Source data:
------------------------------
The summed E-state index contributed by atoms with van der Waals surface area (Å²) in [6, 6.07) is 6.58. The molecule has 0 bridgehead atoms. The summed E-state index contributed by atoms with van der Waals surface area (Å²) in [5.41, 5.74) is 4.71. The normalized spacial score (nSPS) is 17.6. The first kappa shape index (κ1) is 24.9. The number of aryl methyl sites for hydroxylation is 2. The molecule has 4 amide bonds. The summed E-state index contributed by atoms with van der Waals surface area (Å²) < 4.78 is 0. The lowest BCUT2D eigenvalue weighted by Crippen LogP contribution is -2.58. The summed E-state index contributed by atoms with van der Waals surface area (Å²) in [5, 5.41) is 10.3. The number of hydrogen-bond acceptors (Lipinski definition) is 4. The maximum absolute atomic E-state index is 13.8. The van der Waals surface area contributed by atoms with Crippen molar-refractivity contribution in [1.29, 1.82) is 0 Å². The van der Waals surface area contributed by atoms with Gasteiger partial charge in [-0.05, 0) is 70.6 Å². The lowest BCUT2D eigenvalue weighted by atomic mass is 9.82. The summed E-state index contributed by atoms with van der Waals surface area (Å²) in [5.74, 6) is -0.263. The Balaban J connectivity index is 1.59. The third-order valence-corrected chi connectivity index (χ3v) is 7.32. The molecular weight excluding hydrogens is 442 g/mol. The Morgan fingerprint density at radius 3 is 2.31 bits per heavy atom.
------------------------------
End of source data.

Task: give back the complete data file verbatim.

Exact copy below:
The summed E-state index contributed by atoms with van der Waals surface area (Å²) in [6, 6.07) is 6.58. The molecule has 0 bridgehead atoms. The summed E-state index contributed by atoms with van der Waals surface area (Å²) in [5.41, 5.74) is 4.71. The normalized spacial score (nSPS) is 17.6. The first kappa shape index (κ1) is 24.9. The number of aryl methyl sites for hydroxylation is 2. The molecule has 4 amide bonds. The summed E-state index contributed by atoms with van der Waals surface area (Å²) < 4.78 is 0. The lowest BCUT2D eigenvalue weighted by Crippen LogP contribution is -2.58. The summed E-state index contributed by atoms with van der Waals surface area (Å²) in [5, 5.41) is 10.3. The number of hydrogen-bond acceptors (Lipinski definition) is 4. The maximum absolute atomic E-state index is 13.8. The van der Waals surface area contributed by atoms with Crippen molar-refractivity contribution in [1.29, 1.82) is 0 Å². The van der Waals surface area contributed by atoms with Gasteiger partial charge in [-0.05, 0) is 70.6 Å². The lowest BCUT2D eigenvalue weighted by atomic mass is 9.82. The summed E-state index contributed by atoms with van der Waals surface area (Å²) in [5.74, 6) is -0.263. The Balaban J connectivity index is 1.59. The third-order valence-corrected chi connectivity index (χ3v) is 7.32. The molecular weight excluding hydrogens is 442 g/mol. The Morgan fingerprint density at radius 3 is 2.31 bits per heavy atom.